There were many moments in Brittani Shells' career that felt like a Hollywood film.
The University of Richmond women's basketball senior guard scored 2,029 points in her career, more than any other player in program history, but the most important part of her game is not in the stat book. Shells, like a movie hero, seemed to always come through when her team needed her most.
Last weekend, she participated in the WNBA combine in Indianapolis during the NCAA Women's Basketball Final Four. She was one of more than 50 women who were invited to the event, which Shells says is considered the top free agent combine.
Shells, who suffered a foot injury late in the season, spent several hours a day doing rehab and training for the combine in the few weeks she had left after the Spiders were eliminated from the Women's National Invitational Tournament. And she also worked on another time-consuming project. She and freshman Josh Grice filmed her preparation for the combine and are assembling the footage into a documentary (click here to see part one of the documentary).
Shells, from Camden, Del., is a rhetoric and communication studies major, but has a passion for film. She hopes to play in the WNBA, but said that after her basketball career was over she would like to be a producer or a director.
"She's been carrying around a flip camera for the past two years saying that she's going to make a movie," said junior Rachael Bilney, who played on the women's basketball team with Shells. "It's cool that she's finally doing it."
Shells met Grice at a Fellowship of Christian Athletes meeting on campus, and the two became friends. Grice also worked as a videographer for Richmond's athletic department, and spent a lot of time filming women's basketball games. As Shells' season came to a close, the two began talking about making the documentary.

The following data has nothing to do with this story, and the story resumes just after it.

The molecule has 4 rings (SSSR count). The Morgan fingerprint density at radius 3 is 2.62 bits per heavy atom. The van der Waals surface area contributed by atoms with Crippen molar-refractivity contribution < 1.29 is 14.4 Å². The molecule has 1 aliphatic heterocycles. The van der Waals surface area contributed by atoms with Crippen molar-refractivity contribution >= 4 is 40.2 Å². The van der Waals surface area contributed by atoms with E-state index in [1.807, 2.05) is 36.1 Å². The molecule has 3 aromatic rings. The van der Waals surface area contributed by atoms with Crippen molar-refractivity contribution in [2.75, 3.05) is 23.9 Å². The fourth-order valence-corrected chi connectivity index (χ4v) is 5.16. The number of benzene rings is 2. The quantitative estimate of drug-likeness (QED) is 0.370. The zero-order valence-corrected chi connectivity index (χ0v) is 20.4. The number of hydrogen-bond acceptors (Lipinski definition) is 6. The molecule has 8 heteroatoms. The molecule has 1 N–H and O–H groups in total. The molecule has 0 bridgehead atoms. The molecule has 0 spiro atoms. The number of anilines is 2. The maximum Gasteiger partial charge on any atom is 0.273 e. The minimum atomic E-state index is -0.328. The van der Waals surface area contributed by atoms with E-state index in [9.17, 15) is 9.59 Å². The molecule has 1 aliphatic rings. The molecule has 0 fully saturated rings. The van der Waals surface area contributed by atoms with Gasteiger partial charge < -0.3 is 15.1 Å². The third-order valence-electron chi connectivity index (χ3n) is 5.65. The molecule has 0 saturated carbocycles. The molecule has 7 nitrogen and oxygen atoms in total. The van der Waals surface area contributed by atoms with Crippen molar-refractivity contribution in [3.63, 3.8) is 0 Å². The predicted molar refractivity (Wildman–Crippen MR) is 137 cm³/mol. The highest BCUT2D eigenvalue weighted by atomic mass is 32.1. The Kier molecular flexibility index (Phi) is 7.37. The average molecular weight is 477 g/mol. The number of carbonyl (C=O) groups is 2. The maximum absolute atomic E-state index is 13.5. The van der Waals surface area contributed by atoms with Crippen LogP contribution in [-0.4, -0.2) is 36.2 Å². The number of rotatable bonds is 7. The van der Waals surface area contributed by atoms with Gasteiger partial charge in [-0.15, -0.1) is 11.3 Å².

"We started shooting a few days after the season ended," Grice said. "Brittani also took a [video camera] with her to the combine. The footage came out pretty well."
Grice posted the first part of the documentary, "Road 2 Damascus," on YouTube last Wednesday. Grice said he and Shells planned to post six more videos including footage of Shells' physical therapy, training, practice, an FCA meeting and a discussion of her passion for basketball.
"It takes a lot of time," he said. "I'd say it took over 10 hours just to edit the first video, and that's still probably low-balling it."
Grice, who gained an interest in film by making videos in high school, said it had been great to work with Shells because of her interest in film.
"She wants to know the process," he said. "And she has an amazing memory. Going over footage, she remembers every single moment of every game."
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Shells said she decided to make the film for fun, but she also wants to show her friends and family what the process of preparing for a career in basketball is like. She said she has enjoyed making the film so far, and had learned a lot from Grice.
Shells said she was looking forward to the WNBA draft, which will take place on April 11.
"One of the agents that wants to represent me told me I did well [at the combine]," she said. "There was a lot of chatter about me. I'm optimistic about my future."
Contact staff reporter Zak Kozuchowksi at firstname.lastname@example.org
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